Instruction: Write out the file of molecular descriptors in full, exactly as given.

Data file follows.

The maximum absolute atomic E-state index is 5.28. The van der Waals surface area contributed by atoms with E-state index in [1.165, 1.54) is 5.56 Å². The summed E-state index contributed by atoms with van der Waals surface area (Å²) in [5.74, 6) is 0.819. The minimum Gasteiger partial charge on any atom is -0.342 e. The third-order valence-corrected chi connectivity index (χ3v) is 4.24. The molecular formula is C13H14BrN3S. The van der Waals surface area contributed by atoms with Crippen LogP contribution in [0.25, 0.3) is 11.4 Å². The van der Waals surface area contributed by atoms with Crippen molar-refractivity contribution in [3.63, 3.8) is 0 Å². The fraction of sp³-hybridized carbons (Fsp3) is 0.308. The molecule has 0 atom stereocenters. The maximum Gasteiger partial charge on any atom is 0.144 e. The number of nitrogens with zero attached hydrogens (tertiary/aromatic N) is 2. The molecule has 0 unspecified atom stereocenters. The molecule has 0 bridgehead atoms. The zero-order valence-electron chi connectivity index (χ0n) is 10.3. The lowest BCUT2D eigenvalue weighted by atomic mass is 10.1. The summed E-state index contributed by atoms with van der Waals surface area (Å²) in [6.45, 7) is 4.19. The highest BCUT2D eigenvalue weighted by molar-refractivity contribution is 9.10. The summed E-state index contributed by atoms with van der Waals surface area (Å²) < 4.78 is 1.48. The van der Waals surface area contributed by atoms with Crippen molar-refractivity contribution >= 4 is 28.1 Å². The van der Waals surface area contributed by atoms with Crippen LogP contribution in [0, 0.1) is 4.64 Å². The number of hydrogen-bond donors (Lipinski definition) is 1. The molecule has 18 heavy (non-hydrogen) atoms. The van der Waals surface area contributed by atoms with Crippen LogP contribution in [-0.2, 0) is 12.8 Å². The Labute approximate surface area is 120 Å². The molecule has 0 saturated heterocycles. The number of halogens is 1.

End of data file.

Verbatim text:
The maximum absolute atomic E-state index is 5.28. The van der Waals surface area contributed by atoms with E-state index in [1.165, 1.54) is 5.56 Å². The summed E-state index contributed by atoms with van der Waals surface area (Å²) in [5.74, 6) is 0.819. The minimum Gasteiger partial charge on any atom is -0.342 e. The third-order valence-corrected chi connectivity index (χ3v) is 4.24. The molecular formula is C13H14BrN3S. The van der Waals surface area contributed by atoms with Crippen LogP contribution in [0.25, 0.3) is 11.4 Å². The van der Waals surface area contributed by atoms with Crippen molar-refractivity contribution in [3.63, 3.8) is 0 Å². The fraction of sp³-hybridized carbons (Fsp3) is 0.308. The molecule has 0 atom stereocenters. The maximum Gasteiger partial charge on any atom is 0.144 e. The number of nitrogens with zero attached hydrogens (tertiary/aromatic N) is 2. The molecule has 0 unspecified atom stereocenters. The molecule has 0 bridgehead atoms. The zero-order valence-electron chi connectivity index (χ0n) is 10.3. The lowest BCUT2D eigenvalue weighted by atomic mass is 10.1. The summed E-state index contributed by atoms with van der Waals surface area (Å²) in [6.45, 7) is 4.19. The highest BCUT2D eigenvalue weighted by molar-refractivity contribution is 9.10. The summed E-state index contributed by atoms with van der Waals surface area (Å²) < 4.78 is 1.48. The van der Waals surface area contributed by atoms with Crippen molar-refractivity contribution >= 4 is 28.1 Å². The van der Waals surface area contributed by atoms with Crippen LogP contribution in [0, 0.1) is 4.64 Å². The number of hydrogen-bond donors (Lipinski definition) is 1. The molecule has 18 heavy (non-hydrogen) atoms. The van der Waals surface area contributed by atoms with Crippen LogP contribution in [-0.2, 0) is 12.8 Å². The Labute approximate surface area is 120 Å². The molecule has 0 saturated heterocycles. The number of halogens is 1.